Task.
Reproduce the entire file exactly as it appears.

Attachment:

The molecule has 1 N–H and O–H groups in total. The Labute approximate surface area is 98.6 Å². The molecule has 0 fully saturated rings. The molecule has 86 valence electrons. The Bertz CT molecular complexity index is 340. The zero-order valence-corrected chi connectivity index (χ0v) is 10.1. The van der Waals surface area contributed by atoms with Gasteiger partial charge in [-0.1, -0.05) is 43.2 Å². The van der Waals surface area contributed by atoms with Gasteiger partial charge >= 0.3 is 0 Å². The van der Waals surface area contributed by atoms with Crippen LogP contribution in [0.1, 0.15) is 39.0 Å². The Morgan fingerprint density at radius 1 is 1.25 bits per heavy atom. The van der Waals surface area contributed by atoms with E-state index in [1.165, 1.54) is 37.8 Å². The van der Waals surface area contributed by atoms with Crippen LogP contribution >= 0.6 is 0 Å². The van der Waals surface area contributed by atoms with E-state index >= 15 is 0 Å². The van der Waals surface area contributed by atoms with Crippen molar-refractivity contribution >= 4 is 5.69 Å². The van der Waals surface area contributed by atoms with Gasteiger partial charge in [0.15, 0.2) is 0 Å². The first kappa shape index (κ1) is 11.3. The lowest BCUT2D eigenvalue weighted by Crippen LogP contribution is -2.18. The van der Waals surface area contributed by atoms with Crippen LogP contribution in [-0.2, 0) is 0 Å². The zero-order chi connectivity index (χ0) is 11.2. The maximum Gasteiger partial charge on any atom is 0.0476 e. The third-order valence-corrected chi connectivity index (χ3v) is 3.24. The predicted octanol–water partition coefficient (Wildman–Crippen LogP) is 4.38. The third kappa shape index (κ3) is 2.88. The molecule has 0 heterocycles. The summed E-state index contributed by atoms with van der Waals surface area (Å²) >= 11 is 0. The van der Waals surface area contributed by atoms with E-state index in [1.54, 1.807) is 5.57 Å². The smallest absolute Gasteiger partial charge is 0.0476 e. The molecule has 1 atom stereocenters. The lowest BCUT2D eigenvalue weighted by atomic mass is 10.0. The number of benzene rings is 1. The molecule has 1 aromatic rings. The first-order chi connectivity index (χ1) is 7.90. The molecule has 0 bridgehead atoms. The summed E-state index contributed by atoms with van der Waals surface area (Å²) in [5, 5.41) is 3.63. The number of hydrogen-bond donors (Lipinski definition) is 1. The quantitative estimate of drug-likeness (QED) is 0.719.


The molecule has 1 N–H and O–H groups in total. The Labute approximate surface area is 98.6 Å². The molecule has 0 fully saturated rings. The molecule has 86 valence electrons. The Bertz CT molecular complexity index is 340. The zero-order valence-corrected chi connectivity index (χ0v) is 10.1. The van der Waals surface area contributed by atoms with Gasteiger partial charge in [-0.1, -0.05) is 43.2 Å². The van der Waals surface area contributed by atoms with Gasteiger partial charge >= 0.3 is 0 Å². The van der Waals surface area contributed by atoms with Crippen LogP contribution in [0.1, 0.15) is 39.0 Å². The Morgan fingerprint density at radius 1 is 1.25 bits per heavy atom. The van der Waals surface area contributed by atoms with E-state index in [1.165, 1.54) is 37.8 Å². The van der Waals surface area contributed by atoms with Crippen LogP contribution >= 0.6 is 0 Å². The van der Waals surface area contributed by atoms with E-state index >= 15 is 0 Å². The van der Waals surface area contributed by atoms with Crippen molar-refractivity contribution >= 4 is 5.69 Å². The van der Waals surface area contributed by atoms with Gasteiger partial charge in [0.15, 0.2) is 0 Å². The first kappa shape index (κ1) is 11.3. The lowest BCUT2D eigenvalue weighted by Crippen LogP contribution is -2.18. The van der Waals surface area contributed by atoms with Crippen LogP contribution in [-0.2, 0) is 0 Å². The zero-order chi connectivity index (χ0) is 11.2. The maximum Gasteiger partial charge on any atom is 0.0476 e. The third-order valence-corrected chi connectivity index (χ3v) is 3.24. The predicted octanol–water partition coefficient (Wildman–Crippen LogP) is 4.38. The third kappa shape index (κ3) is 2.88. The molecule has 0 heterocycles. The summed E-state index contributed by atoms with van der Waals surface area (Å²) >= 11 is 0. The van der Waals surface area contributed by atoms with E-state index in [1.54, 1.807) is 5.57 Å². The smallest absolute Gasteiger partial charge is 0.0476 e. The molecule has 1 atom stereocenters. The lowest BCUT2D eigenvalue weighted by atomic mass is 10.0. The number of benzene rings is 1. The molecule has 1 aromatic rings. The first-order chi connectivity index (χ1) is 7.90. The molecule has 0 bridgehead atoms. The summed E-state index contributed by atoms with van der Waals surface area (Å²) in [5, 5.41) is 3.63. The number of hydrogen-bond donors (Lipinski definition) is 1. The quantitative estimate of drug-likeness (QED) is 0.719.